Tuesday, May 3, 2022

A tuk-tuk tour through Johannesburg's townships

 Rumour has it there’s a wedding happening today and our guide Lungile reckons we’re invited. I’m currently clinging on in the back of a tuk-tuk zipping along the roads of Johannesburg’s southwest townships.

Each street seems to have something of a party atmosphere. “It’s the first Saturday of the month, so everybody is celebrating payday,” Lungile tells us as he makes a drinking gesture with his hand and flashes a cheeky grin. It’s true, though, as we drive past brick bungalows set back from the road, people are in their driveways, music blaring from their parked cars, sharing beers with their neighbours. This is my kind of community.

Tuk tuk, SowetoLottie Gross

Soweto, as it’s known for short, is southwest of Johannesburg’s centre and feels like an entire city in its own right. There are a total of 29 townships within Soweto, each formed at different times during the early 1900s, when thousands of migrants of varying nationalities and races came to the city to work in the gold mines.

They’re a product of racial segregation at the hands of white businessmen and leaders, explains Lungile as we now stand on a hill overlooking the seemingly endless sprawl of residential streets, our tuk-tuk parked on a grass verge. When the people descended on the city to mine gold, those in charge forced them out of the centre and into accommodation with less-than desirable living conditions. Soweto began as a small settlement called Klipspriut in 1905, but today there are over 1.3 million people living here.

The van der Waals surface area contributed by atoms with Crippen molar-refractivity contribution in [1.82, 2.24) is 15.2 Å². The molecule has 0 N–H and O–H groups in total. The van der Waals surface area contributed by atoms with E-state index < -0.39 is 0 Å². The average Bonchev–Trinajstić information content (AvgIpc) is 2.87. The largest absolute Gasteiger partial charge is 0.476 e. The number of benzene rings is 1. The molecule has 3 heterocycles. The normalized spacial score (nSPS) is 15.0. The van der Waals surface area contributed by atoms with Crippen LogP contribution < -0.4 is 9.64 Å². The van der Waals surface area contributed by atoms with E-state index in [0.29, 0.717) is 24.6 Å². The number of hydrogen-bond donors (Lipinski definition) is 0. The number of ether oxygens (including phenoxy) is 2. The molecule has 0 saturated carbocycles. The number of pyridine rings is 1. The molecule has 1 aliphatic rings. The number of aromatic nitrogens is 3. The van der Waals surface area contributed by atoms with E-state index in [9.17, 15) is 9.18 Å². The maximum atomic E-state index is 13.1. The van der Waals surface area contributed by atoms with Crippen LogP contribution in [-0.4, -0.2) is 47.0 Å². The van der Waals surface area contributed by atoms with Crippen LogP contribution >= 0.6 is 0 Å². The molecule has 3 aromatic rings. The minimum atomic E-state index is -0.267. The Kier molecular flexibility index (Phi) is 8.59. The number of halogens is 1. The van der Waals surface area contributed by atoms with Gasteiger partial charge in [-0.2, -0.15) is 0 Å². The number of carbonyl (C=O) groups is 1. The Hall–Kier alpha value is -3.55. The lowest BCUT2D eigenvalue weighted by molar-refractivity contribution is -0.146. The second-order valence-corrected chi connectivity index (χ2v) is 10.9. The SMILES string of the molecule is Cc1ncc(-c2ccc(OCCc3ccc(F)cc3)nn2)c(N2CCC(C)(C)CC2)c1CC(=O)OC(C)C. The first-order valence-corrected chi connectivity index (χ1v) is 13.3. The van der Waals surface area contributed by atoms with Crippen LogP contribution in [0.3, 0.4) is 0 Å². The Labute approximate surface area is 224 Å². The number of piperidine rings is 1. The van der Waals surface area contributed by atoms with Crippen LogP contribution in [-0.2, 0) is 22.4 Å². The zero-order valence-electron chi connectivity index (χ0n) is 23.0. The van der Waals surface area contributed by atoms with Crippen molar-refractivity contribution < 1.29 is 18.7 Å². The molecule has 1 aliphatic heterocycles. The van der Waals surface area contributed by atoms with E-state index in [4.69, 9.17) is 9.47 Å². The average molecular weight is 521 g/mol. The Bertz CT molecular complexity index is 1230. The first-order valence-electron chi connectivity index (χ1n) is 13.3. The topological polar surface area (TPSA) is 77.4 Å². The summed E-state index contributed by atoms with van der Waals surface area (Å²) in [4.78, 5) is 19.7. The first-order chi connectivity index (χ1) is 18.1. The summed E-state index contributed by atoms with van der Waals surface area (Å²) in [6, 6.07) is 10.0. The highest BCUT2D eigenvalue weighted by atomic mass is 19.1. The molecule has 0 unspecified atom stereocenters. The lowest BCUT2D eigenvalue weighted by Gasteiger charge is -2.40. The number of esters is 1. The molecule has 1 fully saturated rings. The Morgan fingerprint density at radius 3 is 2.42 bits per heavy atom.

I can see two power station cooling towers – one covered in bright murals and the other painted with an advert for a telecoms company – on the horizon, which meets a glorious clear blue sky. It’s winter in South Africa right now (in August), but the days are dry and warm enough for just a t-shirt – one of the many reasons this city makes for a brilliant escape from a disappointing English summer.

Soweto, cooling towersGil. K/Shutterstock

Lungile is passionate about Soweto, having grown up here and now leading tourist groups in his three-wheeled vehicles. He acknowledges the horrific things that happened here, but speaks excitedly about Soweto’s renewed energy and positivity. It’s infectious, and despite the harrowing history lesson, I get back into the tuk-tuk feeling excited to learn more.

The wedding, he says, is just around the corner, and sure enough as we turn left onto a wide residential street I can hear music. There’s a marquee set up in the middle of the road, tables with flower arrangements and balloons tied to the backs of plastic chairs. People are drinking beers out of tins and I can smell a braai (barbecue).

I step gingerly out of the tuk-tuk and follow the group up to the party. I catch an elderly woman’s eye as we stand sheepishly, failing to be inconspicuous. She grins and darts over, arms open, and embraces me with the kind of warm, encompassing hug only grandmothers can give. She’s dressed all in black, and it quickly transpires this isn’t a wedding at all – it’s a funeral, of sorts.

“This is a memorial unveiling,” explains Lungile. “When a few years have passed and the worst grief is over, the family have a memorial stone carved for them and hold a party to celebrate that person’s life.” The elderly woman, it turns out, is the widow.

Graffiti, SowetoLottie Gross

No matter how carried away I get with the celebrations, though, Soweto has a way of grounding me at every turn. I’m swiftly brought back down to Earth by the injustice that’s still rife today.